CREDE Applied Projects

Integrating theory and practice, CREDE forms partnerships with schools, districts and other universities to apply the Five Standards in ways that can be effectively measured and assessed.

Integrating Science and Diversity Education (2006 – 2010)

The Integrating Science and Diversity Education: A Model of Pre-Service Elementary Teacher Preparation project is funded by USDOE IES Teacher Quality Mathematics and Science Research Grants Program. The three year project involves collaboration between researchers and teacher education faculty from San Francisco State University, California State University – Stanislaus, UC – Santa Cruz, and UC – Berkeley. The research and development group are working together to develop and test a pre-service elementary teaching methods course and field practicum designed to prepare novice elementary school teachers to teach science to culturally and linguistically diverse students and demonstrate the model’s potential to improve student achievement.

The purpose of the project is to integrate the CREDE Five Standards for Effective Pedagogy (CFSEP) into the CSU Stanislaus pre-service teacher education program and prepare pre-service teachers to use the CFSEP in science teaching.

This intervention will allow CREDE researchers to conduct an experimental study that: (1) compares the teaching practices of a random sample of pre-service teachers in the experimental CREDE Five Standards teacher education program with the teaching practices of a random sample of teachers in a traditional teacher education program; and (2) examine the relationship between the degree of the novice teachers’ implementation of the CFSEP and the achievement of students in the beginning teachers’ classrooms.

Teacher Quality Enhancement (2005 – 2010)

The Teacher Quality Enhancement Project is funded by USDOE Teacher Quality Enhancement Grants Program. The five-year project involves collaboration between researchers at University of California, Berkeley, teacher education faculty from California State University, Stanislaus and School Districts in Modesto, Riverbank and Stockton, California.

The purpose of the project is to systematically recruit, prepare and retain new teachers for high-need schools. For every stage of teacher preparation and induction, the project’s coherent, multi-layered model of teacher education will model, teach, and support a culturally responsive pedagogy with strong evidence for increasing the academic achievement of at-risk students. In prerequisite undergraduate courses and core courses in the post-baccalaureate credential program, to the clinical setting of student teaching through the first two years of induction, the program intends to shape new teachers’ development and make them more effective in narrowing the achievement gap of the districts’ diverse student population.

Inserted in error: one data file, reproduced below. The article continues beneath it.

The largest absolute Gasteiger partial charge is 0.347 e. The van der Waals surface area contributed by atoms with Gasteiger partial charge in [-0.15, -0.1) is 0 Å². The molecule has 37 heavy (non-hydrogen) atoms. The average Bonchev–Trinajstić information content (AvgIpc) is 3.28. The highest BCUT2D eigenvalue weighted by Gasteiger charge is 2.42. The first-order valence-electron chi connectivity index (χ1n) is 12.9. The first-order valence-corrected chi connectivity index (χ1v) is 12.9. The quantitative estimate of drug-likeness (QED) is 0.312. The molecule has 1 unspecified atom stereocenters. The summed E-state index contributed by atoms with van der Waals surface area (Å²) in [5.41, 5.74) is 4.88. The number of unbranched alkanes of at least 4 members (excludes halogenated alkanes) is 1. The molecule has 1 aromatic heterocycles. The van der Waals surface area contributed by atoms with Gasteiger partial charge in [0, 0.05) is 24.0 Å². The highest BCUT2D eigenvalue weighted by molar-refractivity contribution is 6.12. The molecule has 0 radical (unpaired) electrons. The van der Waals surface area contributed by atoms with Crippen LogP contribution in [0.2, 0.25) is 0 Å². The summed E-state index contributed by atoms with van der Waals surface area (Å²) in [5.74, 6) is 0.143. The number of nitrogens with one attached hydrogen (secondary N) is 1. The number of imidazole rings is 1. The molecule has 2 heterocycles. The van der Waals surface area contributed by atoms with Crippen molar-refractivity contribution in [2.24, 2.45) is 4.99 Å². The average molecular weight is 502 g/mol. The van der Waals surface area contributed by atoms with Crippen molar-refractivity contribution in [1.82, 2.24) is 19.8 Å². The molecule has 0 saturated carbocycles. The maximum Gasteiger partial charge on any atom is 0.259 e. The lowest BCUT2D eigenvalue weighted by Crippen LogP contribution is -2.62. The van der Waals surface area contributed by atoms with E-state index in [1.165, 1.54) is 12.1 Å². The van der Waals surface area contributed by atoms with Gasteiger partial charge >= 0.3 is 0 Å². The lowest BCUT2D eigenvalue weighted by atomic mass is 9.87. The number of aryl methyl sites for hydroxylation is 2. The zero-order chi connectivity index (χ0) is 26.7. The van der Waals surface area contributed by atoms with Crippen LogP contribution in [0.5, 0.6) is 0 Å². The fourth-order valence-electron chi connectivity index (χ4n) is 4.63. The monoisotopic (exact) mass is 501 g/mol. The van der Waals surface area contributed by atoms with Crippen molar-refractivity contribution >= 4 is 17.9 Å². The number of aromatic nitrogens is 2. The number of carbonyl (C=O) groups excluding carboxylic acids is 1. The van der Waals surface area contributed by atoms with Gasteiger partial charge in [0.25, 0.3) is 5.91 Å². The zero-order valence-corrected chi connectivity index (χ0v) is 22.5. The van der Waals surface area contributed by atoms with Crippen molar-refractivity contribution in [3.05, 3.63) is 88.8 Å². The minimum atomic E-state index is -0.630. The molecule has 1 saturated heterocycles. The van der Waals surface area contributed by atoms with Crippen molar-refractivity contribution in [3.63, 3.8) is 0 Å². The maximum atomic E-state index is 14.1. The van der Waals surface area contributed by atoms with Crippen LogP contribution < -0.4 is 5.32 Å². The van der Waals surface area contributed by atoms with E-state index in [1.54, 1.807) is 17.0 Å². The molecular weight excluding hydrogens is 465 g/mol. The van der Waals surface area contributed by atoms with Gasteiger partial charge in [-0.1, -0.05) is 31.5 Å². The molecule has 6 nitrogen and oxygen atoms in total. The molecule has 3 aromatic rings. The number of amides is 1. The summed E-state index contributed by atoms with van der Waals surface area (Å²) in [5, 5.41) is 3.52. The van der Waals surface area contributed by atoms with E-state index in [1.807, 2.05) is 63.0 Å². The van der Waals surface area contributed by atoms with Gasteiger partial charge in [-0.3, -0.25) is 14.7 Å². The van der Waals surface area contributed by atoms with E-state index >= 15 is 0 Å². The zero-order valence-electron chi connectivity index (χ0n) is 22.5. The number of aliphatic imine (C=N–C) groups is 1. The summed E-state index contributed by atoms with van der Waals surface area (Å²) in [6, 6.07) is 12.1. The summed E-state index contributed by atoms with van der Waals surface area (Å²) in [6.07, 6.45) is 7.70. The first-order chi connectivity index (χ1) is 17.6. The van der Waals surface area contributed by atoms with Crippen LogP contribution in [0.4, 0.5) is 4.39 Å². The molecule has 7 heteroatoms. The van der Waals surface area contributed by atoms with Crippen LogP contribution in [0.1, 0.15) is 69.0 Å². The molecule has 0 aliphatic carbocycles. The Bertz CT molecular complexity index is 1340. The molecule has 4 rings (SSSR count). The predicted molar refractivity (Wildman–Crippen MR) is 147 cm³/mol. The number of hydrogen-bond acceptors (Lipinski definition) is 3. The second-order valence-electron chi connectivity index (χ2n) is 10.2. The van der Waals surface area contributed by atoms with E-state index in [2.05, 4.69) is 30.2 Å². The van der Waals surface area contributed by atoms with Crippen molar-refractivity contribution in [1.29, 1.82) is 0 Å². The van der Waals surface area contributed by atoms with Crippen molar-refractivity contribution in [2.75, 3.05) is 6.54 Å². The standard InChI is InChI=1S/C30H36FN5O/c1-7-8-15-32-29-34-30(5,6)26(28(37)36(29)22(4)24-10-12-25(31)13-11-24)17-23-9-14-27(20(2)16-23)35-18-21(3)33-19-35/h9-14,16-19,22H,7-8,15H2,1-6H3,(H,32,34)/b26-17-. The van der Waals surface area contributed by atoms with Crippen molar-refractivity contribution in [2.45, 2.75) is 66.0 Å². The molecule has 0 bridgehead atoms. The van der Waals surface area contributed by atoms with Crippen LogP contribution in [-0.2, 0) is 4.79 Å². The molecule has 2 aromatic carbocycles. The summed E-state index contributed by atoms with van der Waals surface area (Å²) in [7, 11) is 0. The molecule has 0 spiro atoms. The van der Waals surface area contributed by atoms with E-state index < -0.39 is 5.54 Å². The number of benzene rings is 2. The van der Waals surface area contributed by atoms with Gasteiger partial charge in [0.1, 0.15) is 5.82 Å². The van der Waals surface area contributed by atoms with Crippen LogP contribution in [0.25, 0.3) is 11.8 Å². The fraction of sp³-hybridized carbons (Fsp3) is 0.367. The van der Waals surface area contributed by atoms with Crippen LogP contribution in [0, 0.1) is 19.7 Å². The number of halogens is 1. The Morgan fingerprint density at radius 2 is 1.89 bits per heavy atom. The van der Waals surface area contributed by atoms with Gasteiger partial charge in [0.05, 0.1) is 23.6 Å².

Research on Effective Pedagogy and School Reform (1996-2005)

CREDE funded 31 research projects around the country between 1996 and 2001. Researchers in these projects gathered data and tested curriculum models in wide-ranging settings and with diverse student populations–from classrooms with predominantly Zuni-speaking students in New Mexico to inner city schools in Florida to California elementary schools with large populations of native Spanish-speaking students.

During 2001-2003, seven synthesis teams extracted the key findings and practices from the field, including work done by CREDE’s two predecessors – the National Center for Research on Cultural Diversity and Second Language Learning (NCRCDSLL) and the Kamehameha Early Education Program (KEEP). Comprised of the nation’s leading experts, practitioners, and policymakers in education, each team focused on a specific theme and produced an array of materials to bring state-of the-art knowledge on diversity education into America’s classrooms.

The synthesis teams also produced authoritative reports on the nation’s current state of knowledge about effective school reform for all students. The reports are based on the research findings of CREDE and were completed in spring 2004. The teams also recommended the next national research agenda. The teams focused on these seven areas:

  •     Language Learning and Academic Achievement
  •     Professional Development for Diversity
  •     Preservice Teacher Education for Diversity
  •     Schools, Families and Community
  •     Mathematics and Diversity
  •     Science and Diversity
  •     Teacher-School-Systemic Integration for Effective Reform